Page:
After a number of states have passed laws limiting the reach of Obamacare “navigators,” the Obama administration is getting ready to push back. HHS has signaled it will soon take on restrictions that states have placed on the federally funded program meant to educate consumers about health insurance. There are different designations of Obamacare-related in-person help: navigators, in-person assisters and certified application counselors. Each designation has varying responsibilities, but the general idea is that they’re supposed to help people understand their insurance options under the health care law, though they can’t actually enroll anyone in coverage (Millman, 3/12).
The Washington Post: Virginia’s Fight Over Medicaid Expansion Shifts From Capitol To Cities, Towns, Rural Enclaves
Legislators left dug-in Richmond on Saturday after an impasse on Medicaid expansion prevented the passage of a state budget. They return March 24 to try again in a special session. That gives them two weeks to beat the drum for or against Medicaid expansion and to line up support from mayors, business leaders and ordinary Virginians (Vozzella, 3/12).
The Associated Press/Washington Post: Republicans Confident On Va. Medicaid Fight
Virginia House Republican leaders said Wednesday the momentum is in their favor in the battle with Gov. Terry McAuliffe and Democratic lawmakers over whether to expand Medicaid eligibility. House Majority Leader Kirk Cox said growing public opinion agrees with the Republican position that lawmakers should pass a budget before debating Medicaid (3/12).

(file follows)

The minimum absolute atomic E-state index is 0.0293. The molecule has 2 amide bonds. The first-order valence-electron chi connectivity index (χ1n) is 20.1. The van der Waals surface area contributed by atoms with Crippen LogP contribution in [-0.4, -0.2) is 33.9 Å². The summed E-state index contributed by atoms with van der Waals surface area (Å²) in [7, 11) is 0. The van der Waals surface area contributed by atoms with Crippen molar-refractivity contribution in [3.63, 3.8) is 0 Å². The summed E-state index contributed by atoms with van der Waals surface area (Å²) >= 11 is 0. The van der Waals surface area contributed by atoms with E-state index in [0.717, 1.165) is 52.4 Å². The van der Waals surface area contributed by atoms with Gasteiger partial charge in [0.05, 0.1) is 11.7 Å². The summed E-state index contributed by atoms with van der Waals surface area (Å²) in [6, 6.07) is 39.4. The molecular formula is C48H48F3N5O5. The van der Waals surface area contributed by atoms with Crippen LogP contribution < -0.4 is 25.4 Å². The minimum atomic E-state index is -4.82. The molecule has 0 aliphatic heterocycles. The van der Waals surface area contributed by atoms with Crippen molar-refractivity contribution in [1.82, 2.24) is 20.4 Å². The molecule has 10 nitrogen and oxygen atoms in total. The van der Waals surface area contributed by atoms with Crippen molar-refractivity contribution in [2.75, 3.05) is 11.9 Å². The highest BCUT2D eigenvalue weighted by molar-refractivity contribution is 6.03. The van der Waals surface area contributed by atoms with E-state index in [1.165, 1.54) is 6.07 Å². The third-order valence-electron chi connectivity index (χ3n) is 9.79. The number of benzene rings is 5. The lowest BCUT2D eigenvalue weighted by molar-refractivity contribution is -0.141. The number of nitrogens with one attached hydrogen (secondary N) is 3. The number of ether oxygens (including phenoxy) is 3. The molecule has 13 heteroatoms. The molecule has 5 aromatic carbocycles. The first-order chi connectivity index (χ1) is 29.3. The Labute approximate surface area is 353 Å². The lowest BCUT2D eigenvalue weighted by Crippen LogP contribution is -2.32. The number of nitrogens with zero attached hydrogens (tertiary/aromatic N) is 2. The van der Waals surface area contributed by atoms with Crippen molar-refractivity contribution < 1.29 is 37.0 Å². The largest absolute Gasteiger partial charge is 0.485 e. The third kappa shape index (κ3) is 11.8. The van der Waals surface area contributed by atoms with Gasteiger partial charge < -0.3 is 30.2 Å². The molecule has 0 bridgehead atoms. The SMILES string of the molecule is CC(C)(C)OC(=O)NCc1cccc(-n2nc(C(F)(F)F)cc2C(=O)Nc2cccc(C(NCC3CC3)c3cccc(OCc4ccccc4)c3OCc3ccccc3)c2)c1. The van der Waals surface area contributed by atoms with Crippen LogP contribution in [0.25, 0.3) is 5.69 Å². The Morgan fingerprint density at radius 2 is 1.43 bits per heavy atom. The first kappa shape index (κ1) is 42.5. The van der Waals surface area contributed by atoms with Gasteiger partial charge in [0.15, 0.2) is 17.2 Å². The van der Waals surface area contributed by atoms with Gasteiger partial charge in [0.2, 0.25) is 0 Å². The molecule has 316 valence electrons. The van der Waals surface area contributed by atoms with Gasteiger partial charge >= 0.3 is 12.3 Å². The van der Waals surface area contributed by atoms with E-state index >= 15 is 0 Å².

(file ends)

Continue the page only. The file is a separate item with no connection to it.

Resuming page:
The Washington Post: Mizeur: Maryland Is Not Doing Enough To Boost Medicaid Enrollment
Amid all of the shortcomings and embarrassments of the Maryland health insurance exchange, Gov. Martin O’Malley (D) and other leaders have pointed to one bright spot: The number of people signing up for Medicaid has exceeded their expectations. But Del. Heather R. Mizeur (D-Montgomery), who is running for governor, says Maryland is still not doing enough to get as many low-income families and individuals as possible signed up for Medicaid. Given that the federal government is picking up the cost of these new enrollees for the next few years, she said that not maximizing enrollment will only continue to cost the state in uncompensated care. State health officials argue their own strategies are working just fine (Johnson, 3/12).
The Associated Press/Washington Post: Catholic Groups Mounts Challenge To Health Care Law